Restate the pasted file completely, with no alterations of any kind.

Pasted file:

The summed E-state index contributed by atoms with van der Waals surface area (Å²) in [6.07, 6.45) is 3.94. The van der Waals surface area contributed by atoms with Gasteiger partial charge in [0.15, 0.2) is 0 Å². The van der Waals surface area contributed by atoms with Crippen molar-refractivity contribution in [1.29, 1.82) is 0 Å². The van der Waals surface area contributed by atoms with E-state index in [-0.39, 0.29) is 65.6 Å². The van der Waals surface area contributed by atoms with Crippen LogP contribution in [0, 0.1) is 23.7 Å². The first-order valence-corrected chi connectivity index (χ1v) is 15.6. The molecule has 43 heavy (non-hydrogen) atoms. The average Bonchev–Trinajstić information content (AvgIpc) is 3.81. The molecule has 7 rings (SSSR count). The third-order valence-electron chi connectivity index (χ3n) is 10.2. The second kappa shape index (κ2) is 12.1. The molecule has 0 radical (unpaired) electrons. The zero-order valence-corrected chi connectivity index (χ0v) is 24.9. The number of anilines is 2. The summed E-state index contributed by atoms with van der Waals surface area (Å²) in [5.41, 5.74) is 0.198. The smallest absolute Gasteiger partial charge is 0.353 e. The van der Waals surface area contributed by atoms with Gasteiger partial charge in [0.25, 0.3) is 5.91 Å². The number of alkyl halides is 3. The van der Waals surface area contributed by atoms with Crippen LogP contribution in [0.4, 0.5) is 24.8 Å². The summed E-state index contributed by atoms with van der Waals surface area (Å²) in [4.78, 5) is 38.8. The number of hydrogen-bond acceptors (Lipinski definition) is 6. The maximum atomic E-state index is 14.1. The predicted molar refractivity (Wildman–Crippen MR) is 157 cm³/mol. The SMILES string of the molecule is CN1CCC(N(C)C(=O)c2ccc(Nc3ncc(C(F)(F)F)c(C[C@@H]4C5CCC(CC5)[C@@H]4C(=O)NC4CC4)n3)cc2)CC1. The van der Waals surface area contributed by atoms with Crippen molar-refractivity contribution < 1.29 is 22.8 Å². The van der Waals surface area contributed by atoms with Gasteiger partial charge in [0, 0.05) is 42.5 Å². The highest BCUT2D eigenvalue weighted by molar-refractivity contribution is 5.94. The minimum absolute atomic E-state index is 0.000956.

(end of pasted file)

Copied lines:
The summed E-state index contributed by atoms with van der Waals surface area (Å²) in [6.07, 6.45) is 3.94. The van der Waals surface area contributed by atoms with Gasteiger partial charge in [0.15, 0.2) is 0 Å². The van der Waals surface area contributed by atoms with Crippen molar-refractivity contribution in [1.29, 1.82) is 0 Å². The van der Waals surface area contributed by atoms with E-state index in [-0.39, 0.29) is 65.6 Å². The van der Waals surface area contributed by atoms with Crippen LogP contribution in [0, 0.1) is 23.7 Å². The first-order valence-corrected chi connectivity index (χ1v) is 15.6. The molecule has 43 heavy (non-hydrogen) atoms. The average Bonchev–Trinajstić information content (AvgIpc) is 3.81. The molecule has 7 rings (SSSR count). The third-order valence-electron chi connectivity index (χ3n) is 10.2. The second kappa shape index (κ2) is 12.1. The molecule has 0 radical (unpaired) electrons. The zero-order valence-corrected chi connectivity index (χ0v) is 24.9. The number of anilines is 2. The summed E-state index contributed by atoms with van der Waals surface area (Å²) in [5.41, 5.74) is 0.198. The smallest absolute Gasteiger partial charge is 0.353 e. The van der Waals surface area contributed by atoms with Gasteiger partial charge in [0.25, 0.3) is 5.91 Å². The number of alkyl halides is 3. The van der Waals surface area contributed by atoms with Crippen LogP contribution in [0.4, 0.5) is 24.8 Å². The summed E-state index contributed by atoms with van der Waals surface area (Å²) in [4.78, 5) is 38.8. The number of hydrogen-bond acceptors (Lipinski definition) is 6. The maximum atomic E-state index is 14.1. The predicted molar refractivity (Wildman–Crippen MR) is 157 cm³/mol. The SMILES string of the molecule is CN1CCC(N(C)C(=O)c2ccc(Nc3ncc(C(F)(F)F)c(C[C@@H]4C5CCC(CC5)[C@@H]4C(=O)NC4CC4)n3)cc2)CC1. The van der Waals surface area contributed by atoms with Crippen molar-refractivity contribution < 1.29 is 22.8 Å². The van der Waals surface area contributed by atoms with Gasteiger partial charge in [0, 0.05) is 42.5 Å². The highest BCUT2D eigenvalue weighted by molar-refractivity contribution is 5.94. The minimum absolute atomic E-state index is 0.000956.